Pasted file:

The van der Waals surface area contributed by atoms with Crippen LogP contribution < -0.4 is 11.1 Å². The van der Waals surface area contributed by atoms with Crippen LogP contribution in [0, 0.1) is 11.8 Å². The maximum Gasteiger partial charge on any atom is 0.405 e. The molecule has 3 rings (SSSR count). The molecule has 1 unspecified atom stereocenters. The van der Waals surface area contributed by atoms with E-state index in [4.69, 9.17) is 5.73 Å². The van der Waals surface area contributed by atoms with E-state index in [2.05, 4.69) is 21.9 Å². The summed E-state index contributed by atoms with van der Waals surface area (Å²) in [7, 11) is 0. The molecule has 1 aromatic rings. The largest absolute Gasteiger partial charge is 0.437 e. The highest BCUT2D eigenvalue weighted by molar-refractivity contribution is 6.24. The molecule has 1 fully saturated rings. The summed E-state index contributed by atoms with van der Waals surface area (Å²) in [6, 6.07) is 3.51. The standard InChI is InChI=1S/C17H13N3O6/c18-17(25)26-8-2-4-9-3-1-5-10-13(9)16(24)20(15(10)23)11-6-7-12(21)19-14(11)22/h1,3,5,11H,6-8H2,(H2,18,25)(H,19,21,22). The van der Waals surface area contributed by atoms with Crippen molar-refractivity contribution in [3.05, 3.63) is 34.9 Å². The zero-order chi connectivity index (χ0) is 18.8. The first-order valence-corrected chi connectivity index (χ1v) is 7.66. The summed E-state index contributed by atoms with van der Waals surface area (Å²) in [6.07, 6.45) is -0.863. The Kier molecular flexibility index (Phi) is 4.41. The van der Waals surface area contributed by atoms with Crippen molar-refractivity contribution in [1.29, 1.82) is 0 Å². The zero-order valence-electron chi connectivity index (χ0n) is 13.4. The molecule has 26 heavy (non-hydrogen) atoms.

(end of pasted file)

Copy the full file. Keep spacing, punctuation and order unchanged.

The van der Waals surface area contributed by atoms with Crippen LogP contribution < -0.4 is 11.1 Å². The van der Waals surface area contributed by atoms with Crippen LogP contribution in [0, 0.1) is 11.8 Å². The maximum Gasteiger partial charge on any atom is 0.405 e. The molecule has 3 rings (SSSR count). The molecule has 1 unspecified atom stereocenters. The van der Waals surface area contributed by atoms with E-state index in [4.69, 9.17) is 5.73 Å². The van der Waals surface area contributed by atoms with E-state index in [2.05, 4.69) is 21.9 Å². The summed E-state index contributed by atoms with van der Waals surface area (Å²) in [7, 11) is 0. The molecule has 1 aromatic rings. The largest absolute Gasteiger partial charge is 0.437 e. The highest BCUT2D eigenvalue weighted by molar-refractivity contribution is 6.24. The molecule has 1 fully saturated rings. The summed E-state index contributed by atoms with van der Waals surface area (Å²) in [6, 6.07) is 3.51. The standard InChI is InChI=1S/C17H13N3O6/c18-17(25)26-8-2-4-9-3-1-5-10-13(9)16(24)20(15(10)23)11-6-7-12(21)19-14(11)22/h1,3,5,11H,6-8H2,(H2,18,25)(H,19,21,22). The van der Waals surface area contributed by atoms with Crippen molar-refractivity contribution in [3.05, 3.63) is 34.9 Å². The zero-order chi connectivity index (χ0) is 18.8. The first-order valence-corrected chi connectivity index (χ1v) is 7.66. The summed E-state index contributed by atoms with van der Waals surface area (Å²) in [6.07, 6.45) is -0.863. The Kier molecular flexibility index (Phi) is 4.41. The van der Waals surface area contributed by atoms with Crippen molar-refractivity contribution in [1.29, 1.82) is 0 Å². The zero-order valence-electron chi connectivity index (χ0n) is 13.4. The molecule has 26 heavy (non-hydrogen) atoms.